The Educational Building, 70 Fifth Avenue – 70 Fifth Avenue (AKA 2-6 West 13th Street)
ITEM PROPOSED FOR PUBLIC HEARING
The proposed designation of a 12-story Beaux-Arts-style loft building built c. 1914 that contained the national office of the NAACP from 1914 to 1923 as well as many other progressive organizations.
HDC has long been interested in the preservation of significant buildings and streetscapes in the area around and below Union Square. Historically part of the Ladies’ Mile neighborhood, this district contains an extraordinary inventory of buildings with architectural, cultural, and historic significance. In 2018, the Landmarks Preservation Commission took the first steps in protecting some of the historic buildings in the area as individual landmarks. HDC supported the Commission’s actions at the time based on not only the buildings’ handsome commercial character but the fascinating common themes of labor and social history which the Commission’s research had uncovered, connecting these buildings to the greater story of New York.
Since then, additional research done by our colleagues at Village Preservation has revealed a remarkable tapestry of significance to a variety of cultural histories including, but not limited to, the African American and LGBTQ civil rights movements, women’s suffrage and women’s rights, the labor movement, the New York School of artists, and our city’s profoundly important literary communities. This just skims the surface of the historic, cultural, and social significance of the area and these extant but threatened buildings.
70 Fifth Avenue is an example of this area’s characteristic intersection of architectural excellence and cultural significance. Built in 1914 and designed by architect Charles Lamb in what the LPC’s materials rightly call an “understated and refined example of the Beaux Arts style”, this commercial building housed a remarkable roster of tenants involved with the furtherance of civic and human rights. No less a historic figure than W.E.B. Du Bois worked here, decades before he lived in the landmarked Dunbar Apartments, 409 Edgecombe Avenue, or in the Addisleigh Park Historic District at 173-19 113rd Avenue, all of which claim historic significance due in part to his association with them.
In fact, this might be the earliest Du Bois-associated site to be designated in New York City, and among the most-significant in that it represents his influential leadership of ‘The Crisis’, a magazine published by the National Association for the Advancement of Colored People (NAACP). Both the magazine and the organization were housed in this building. Interestingly, by the time 70 Fifth Avenue opened, Du Bois had been at the helm of ‘The Crisis’ for at least 4 years, monumentally expanding its circulation (reportedly from an initial 1,000 subscribers in 1908 to over 100,00 by 1918) and greatly expanded its content.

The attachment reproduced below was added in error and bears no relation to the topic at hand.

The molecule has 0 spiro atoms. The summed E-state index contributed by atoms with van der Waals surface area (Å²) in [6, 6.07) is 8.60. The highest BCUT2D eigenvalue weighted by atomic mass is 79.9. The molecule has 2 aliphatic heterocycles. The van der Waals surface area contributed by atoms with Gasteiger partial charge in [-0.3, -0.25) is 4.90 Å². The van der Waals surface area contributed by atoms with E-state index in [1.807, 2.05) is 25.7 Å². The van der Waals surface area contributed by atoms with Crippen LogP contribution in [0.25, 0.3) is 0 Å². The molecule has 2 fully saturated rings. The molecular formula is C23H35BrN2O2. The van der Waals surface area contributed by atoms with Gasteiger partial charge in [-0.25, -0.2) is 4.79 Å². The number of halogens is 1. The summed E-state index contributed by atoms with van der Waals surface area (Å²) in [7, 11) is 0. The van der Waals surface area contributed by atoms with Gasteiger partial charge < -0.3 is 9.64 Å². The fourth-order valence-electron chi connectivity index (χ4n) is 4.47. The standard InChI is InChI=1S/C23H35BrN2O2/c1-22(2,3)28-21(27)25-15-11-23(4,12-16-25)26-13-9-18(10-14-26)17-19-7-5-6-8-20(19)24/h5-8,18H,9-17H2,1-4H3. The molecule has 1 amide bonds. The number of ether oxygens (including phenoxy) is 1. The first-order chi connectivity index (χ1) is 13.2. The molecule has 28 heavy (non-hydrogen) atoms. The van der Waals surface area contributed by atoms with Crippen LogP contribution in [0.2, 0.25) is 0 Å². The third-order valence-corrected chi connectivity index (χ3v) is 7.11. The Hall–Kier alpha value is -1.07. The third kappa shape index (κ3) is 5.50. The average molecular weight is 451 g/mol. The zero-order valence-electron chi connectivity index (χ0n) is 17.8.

There could have been no confusion from the building’s owners about the type of organizations some of their new tenants were. The common conception of Greenwich Village in the beginning of the 20th century does not include a place for Black activism, but it was there. As we strive towards a more inclusive world and expansive view of history as it really happened, designations like this help tell the full story of our city’s history.
HDC is grateful for the Landmarks Commission’s actions to preserve this building, but we feel that New York City’s history would be better served by a broader designation which could better document and protect the multi-layered heritage of this distinctive area. This individual designation sparks the imagination by presenting the opportunity to encounter an actual site of social justice history. However, 70 Fifth Avenue was not built in an open field. The people who worked there, the social activists, educators and reformers who created the significance this designation honors, did not commute to an office in a vacuum. They were present in this neighborhood. Walter F. White, W.E.B. Du Bois and others whom we are celebrating may have spent time in Union Square Park. They may have shopped in local stores and eaten in local restaurants. They doubtlessly interacted with the workers in the nearby daylight factories and their union representatives who were headquartered nearby. While this is an important and very meritorious site, this designation feels like protecting a special tree while the rest of the forest is cleared. There is an exciting history of social and civic movements waiting to be uncovered in this area and the actual sites where it happened still exist. Please protect them before they are erased and the invisible history they embody is rendered immaterial as well.